Seattle Mayor Ed Murray won’t propose a public-safety levy to help pay for a new North Seattle police precinct because he says funding is covered.
Seattle Mayor Ed Murray won’t propose a public-safety levy to help pay for a new North Seattle police precinct.
Murray had previously talked about seeking voter approval for a property-tax levy to raise money for the $160 million construction project.
In August 2014, the mayor said he would ask the City Council to begin planning for a levy to help pay for public-safety needs; part of that was for a new computer system to track police work, including instances in which officers use force.
But Murray on Friday said the levy won’t be needed because the city has been collecting record sums through its Real Estate Excise Tax (REET).
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He said construction on the new precinct is scheduled to begin next year, with the building set to open in 2019.
Seattle pulled in $73 million last year through the tax on commercial and residential real-estate transactions, and officials expect collections to remain strong.
They’re projecting REET collections of $56 million in both 2016 and 2017, $60 million in 2018 and $64 million in 2019, according to a Murray news release. Collections have been increasing since 2009, when they were $23 million.
“Because of our vibrant local economy and vigorous real-estate sales, we can construct our new North Precinct within existing and projected resources,” the mayor said in the release.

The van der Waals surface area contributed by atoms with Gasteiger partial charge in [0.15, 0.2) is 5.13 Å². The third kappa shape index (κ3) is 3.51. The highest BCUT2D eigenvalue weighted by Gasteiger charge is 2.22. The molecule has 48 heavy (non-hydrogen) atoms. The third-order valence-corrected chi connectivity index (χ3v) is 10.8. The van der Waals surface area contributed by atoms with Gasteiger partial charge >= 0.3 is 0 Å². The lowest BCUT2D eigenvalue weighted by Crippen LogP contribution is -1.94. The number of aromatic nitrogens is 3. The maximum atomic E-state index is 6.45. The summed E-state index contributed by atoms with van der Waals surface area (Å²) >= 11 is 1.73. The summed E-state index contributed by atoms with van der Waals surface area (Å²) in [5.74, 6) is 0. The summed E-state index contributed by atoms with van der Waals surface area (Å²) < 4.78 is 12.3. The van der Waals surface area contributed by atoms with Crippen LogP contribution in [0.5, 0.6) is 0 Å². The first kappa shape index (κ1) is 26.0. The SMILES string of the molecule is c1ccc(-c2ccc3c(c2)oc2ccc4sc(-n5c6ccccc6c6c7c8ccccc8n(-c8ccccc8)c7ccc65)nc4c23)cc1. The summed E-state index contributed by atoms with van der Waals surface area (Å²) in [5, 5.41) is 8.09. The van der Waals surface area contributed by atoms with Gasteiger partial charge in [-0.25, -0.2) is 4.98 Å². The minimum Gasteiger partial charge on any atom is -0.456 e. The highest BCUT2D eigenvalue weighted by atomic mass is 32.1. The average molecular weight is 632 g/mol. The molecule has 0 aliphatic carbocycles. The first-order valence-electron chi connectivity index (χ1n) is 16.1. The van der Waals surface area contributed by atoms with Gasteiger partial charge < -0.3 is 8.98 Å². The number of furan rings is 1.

The new North Precinct building at Aurora Avenue North and North 130th Street in Bitter Lake will replace the North Precinct at 10049 College Way N. in Northgate.
Built in 1984 and meant to accommodate 154 staff, the current precinct now houses more than 250, according to the release.
Officials already have appropriated $21 million for the project. Murray on Friday proposed using a combination of REET receipts, 30-year bonds financed by future REET receipts and one-time sales of other city assets to raise the remaining $139 million.
City Councilmember Debora Juarez, whose District 5 covers North Seattle, supports the mayor’s plan.
“Public safety and community policing are high priorities for Seattle residents,” she said in Murray’s release.
Councilmember Mike O’Brien, whose District 6 also is served by the North Precinct, shared several concerns, however.
O’Brien said Friday he believes the $160 million price tag is too large. He said he wants the mayor and Police Department to take another look at whether it makes sense to spend so much on a single building when the city has finite resources for a number of public-safety needs.
“I want to have a system that really encourages officers to be spending the bulk of their time out in our communities,” O’Brien said. “I have some concerns about a building with a fitness center and a shooting range and other amenities, maybe encouraging officers to hang out a little longer.”
In the meantime, he said, he’s worried the timeline cited by Murray won’t allow enough time for the Police Department to gather input from groups in Seattle who’ve been treated unfairly by officers in the past.
Those groups should get to take part in designing the precinct, he said, noting the Police Department is still operating under a consent decree with the Department of Justice related to use of force and bias in policing.
For the past year, the city has helped Mary’s Place provide shelter to families experiencing homelessness in an old building on the site of the new precinct. That will continue for now, the mayor said.